Are you tired of feeling tired? You’re not alone. Feeling tired all the time is so common it has its own acronym: TATT. About a third of us regularly feel sleepy or fatigued. The reasons may be obvious and temporary – such as staying up too late. But if you’re always tired and have no energy it can affect your quality of life and ability to function. 

Feeling tired all the time is one of the top reasons people see their GP. It’s important to seek medical advice if you’ve been experiencing fatigue for a long time, in case there’s a physical illness causing it. But in most cases it’s down to everyday lifestyle factors. 

There may also be psychological reasons for your fatigue. The key is to identify the cause, then take appropriate action. 

Physical causes of tiredness

The NHS recommends that you see your GP if you’ve been feeling constantly tired for more than four weeks. Physical causes can include a wide range of conditions – not always illness-related. Possible causes include:

  • Anaemia (iron deficiency). Treated by taking iron tablets. 
  • Underactive thyroid. Usually treated by taking daily hormone tablets.
  • Diabetes. Treatable with insulin and/or dietary changes.
  • Pregnancy. Particularly in the first 12 weeks.
  • Weight. Being overweight or underweight can affect your energy levels.

Lifestyle factors that cause tiredness 

Many lifestyle factors can leave you feeling tired all the time. These can include habitually working late, staying up too late, having a poor diet or not getting enough exercise.

  • Late nights. Try to avoid long hours if possible – whether that’s due to work or leisure. The National Sleep Foundation advises that healthy adults need 7-9 hours’ sleep a night. 
  • Diet. If you’re tired, it can be tempting to drink more coffee or eat a chocolate bar as a quick fix. This may help in the short term – but can make things worse long term. If you’re always tired, try cutting down on sugar, caffeine and carbs.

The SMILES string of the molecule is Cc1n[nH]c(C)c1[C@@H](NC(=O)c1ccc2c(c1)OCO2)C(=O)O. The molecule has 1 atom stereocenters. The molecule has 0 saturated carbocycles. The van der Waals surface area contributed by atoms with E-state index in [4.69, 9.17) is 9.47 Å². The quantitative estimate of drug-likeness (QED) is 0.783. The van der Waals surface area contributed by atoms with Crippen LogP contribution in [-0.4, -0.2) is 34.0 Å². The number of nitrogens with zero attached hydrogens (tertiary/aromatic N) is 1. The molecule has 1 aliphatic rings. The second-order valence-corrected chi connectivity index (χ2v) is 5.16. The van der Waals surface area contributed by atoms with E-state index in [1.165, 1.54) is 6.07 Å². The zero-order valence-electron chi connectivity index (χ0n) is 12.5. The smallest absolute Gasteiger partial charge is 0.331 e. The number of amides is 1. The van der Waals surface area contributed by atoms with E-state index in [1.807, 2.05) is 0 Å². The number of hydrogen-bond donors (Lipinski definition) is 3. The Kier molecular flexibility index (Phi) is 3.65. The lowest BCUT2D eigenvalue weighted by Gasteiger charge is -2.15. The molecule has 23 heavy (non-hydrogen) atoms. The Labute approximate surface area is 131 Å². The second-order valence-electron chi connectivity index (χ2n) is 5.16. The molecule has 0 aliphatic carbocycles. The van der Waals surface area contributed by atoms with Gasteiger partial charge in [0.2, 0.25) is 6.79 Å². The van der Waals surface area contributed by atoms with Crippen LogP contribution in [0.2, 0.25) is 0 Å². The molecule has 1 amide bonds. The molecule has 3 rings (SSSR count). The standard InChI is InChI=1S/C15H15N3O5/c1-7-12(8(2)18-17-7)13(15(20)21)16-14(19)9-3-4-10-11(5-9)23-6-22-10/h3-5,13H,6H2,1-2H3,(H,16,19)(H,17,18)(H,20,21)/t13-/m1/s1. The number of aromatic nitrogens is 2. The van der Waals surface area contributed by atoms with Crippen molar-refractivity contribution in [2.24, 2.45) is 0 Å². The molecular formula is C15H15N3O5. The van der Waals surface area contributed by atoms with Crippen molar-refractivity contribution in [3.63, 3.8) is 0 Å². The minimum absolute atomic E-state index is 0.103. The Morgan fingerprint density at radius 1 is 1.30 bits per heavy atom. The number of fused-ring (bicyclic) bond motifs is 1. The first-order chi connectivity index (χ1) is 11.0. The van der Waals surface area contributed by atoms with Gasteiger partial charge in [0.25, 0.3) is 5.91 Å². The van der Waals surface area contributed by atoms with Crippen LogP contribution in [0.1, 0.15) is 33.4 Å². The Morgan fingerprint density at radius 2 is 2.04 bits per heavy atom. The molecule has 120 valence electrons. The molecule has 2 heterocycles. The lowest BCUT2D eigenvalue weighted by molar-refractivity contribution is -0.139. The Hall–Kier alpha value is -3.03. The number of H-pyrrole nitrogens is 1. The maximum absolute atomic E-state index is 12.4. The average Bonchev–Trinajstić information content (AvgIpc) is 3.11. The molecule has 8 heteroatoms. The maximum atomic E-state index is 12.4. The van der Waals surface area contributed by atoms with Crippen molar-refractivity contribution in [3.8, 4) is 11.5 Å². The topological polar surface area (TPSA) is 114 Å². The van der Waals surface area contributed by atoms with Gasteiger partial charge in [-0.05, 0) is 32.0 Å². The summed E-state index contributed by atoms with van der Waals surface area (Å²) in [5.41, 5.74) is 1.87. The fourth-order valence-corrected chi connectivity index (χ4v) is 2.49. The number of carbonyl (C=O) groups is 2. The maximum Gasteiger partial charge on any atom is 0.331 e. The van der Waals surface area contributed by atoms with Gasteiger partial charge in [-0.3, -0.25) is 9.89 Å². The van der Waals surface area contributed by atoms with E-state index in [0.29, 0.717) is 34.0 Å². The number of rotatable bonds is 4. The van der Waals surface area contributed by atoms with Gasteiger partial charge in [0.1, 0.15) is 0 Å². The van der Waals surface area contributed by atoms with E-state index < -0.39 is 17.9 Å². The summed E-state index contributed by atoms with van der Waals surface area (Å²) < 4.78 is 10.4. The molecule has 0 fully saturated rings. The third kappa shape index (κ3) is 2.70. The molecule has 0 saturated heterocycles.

• Alcohol. Regularly drinking in the evening can make us spend more time in deep sleep – which might seem a good thing. But we spend less time than we need in the Rapid Eye Movement (REM) stage of sleep, which is essential to feel fully rested.
  • Water. Are you tired or are you dehydrated? Most of us don’t drink enough. The recommendation is to drink 6-8 glasses of fluid a day. 
  • Exercise. Are you getting enough exercise? It may be the last thing you want to do if you’re feeling tired. But even a short walk can do wonders.  

Waking up tired and no energy

Do you often wake up tired and drag yourself through the day? This can be the result of a disrupted sleep pattern, or a sleep disorder. Try to improve your ‘sleep hygiene’ – or bedtime routine: 

  • Don’t drink coffee in the evening. If you have too much sugar or caffeine too close to bedtime day, this can make it hard to get to sleep. 
  • Stick to a regular sleep pattern. Go to bed and get up at the same time each day – even at weekends. 
  • Avoid blue light. The ‘blue light’ that your laptop, phone or TV screen gives off can keep you awake. Try to avoid screens for an hour before bed. If you really can’t, there are settings that can give many smart screens an orange tint in the evening. 
  • Put your phone away. Do you take your smartphone to bed with you, and endlessly scroll through Twitter? Try leaving it in another room – or at least at the other end of your bedroom.  

Sleep disorders that can disrupt your sleep and leave you waking up tired include sleep apnoea. This is obstruction of the airway during sleep, which causes a lack of deep sleep – and often snoring! Seek advice from your doctor if you think you might have a sleep disorder. 

Always tired no matter how much sleep I get